These are the people that would benefit most from Autistic Adult Respite Care. It should be noted that there are some families who see Respite care as more of a aisle than a help. You have to let strangers into your home, and leave your loved one with this stranger. The cared for Person is not going to appreciate being left with a stranger, and the Caregiver spends their allotted Respite time worrying about what is going on at home. A solution to that is to have the Respite provider come in and train in your household before they are left alone with your loved one.

The problem with that is the Respite provider would need to be paid for this, so you would have to use your allotted Respite time for training or pay them out of pocket, which most implies can’t afford. Yet another consideration is that a short amount of time away will not really help the Caregiver overcome the physical and emotional drain over a long period of time. Maine needs a program that provides regular periods of time to help both the Caregiver to not be overwhelmed, as well as structure and an enriched social setting to the Autistic adult.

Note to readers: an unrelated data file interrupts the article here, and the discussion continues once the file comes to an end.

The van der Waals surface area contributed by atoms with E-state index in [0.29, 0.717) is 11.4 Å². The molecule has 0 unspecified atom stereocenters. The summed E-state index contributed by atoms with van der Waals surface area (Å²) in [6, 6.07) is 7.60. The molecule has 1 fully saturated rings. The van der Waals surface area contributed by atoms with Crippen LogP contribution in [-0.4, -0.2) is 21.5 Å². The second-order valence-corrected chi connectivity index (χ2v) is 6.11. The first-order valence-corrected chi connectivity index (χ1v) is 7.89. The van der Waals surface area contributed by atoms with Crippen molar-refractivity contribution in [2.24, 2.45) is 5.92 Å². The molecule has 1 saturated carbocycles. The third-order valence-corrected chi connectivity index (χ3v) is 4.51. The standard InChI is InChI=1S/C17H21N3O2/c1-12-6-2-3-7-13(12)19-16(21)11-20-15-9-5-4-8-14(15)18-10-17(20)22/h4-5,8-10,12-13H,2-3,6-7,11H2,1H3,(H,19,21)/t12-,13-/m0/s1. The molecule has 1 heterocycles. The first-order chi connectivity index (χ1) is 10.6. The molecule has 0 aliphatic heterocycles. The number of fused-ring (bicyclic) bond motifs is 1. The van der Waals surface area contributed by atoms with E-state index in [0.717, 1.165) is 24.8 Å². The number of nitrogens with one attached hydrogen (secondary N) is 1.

Such a program is incredibly hard to fund financially because the needs of every household are different: some need Adult Day Care, some need overnight Respite, or in-home Respite for Just an hour or so per day, r a combination of these. Keeping these young adults at home is saving the government a substantial amount of money, as opposed to placing them in group homes (group homes in Maine are in small supply and have waiting lists). The least we can do is help these Caregivers out by giving them a well-earned break.

An Adult Respite program could potentially save the State of Maine money by reducing the healthcare costs of Caregivers derived from stress, depression, anxiety, high blood pressure, and heart ailments. The number of children within the Autism Spectrum is still increasing every day. Every day more adults with Autism enter our society. An Autistic Adult Respite program is a crucial step we must take to service their needs and the needs of their Caregivers. References Cafeteria, W. , McGraw, K. , Mohammedanize, S. Ohio Dept. Of Aging, (2005).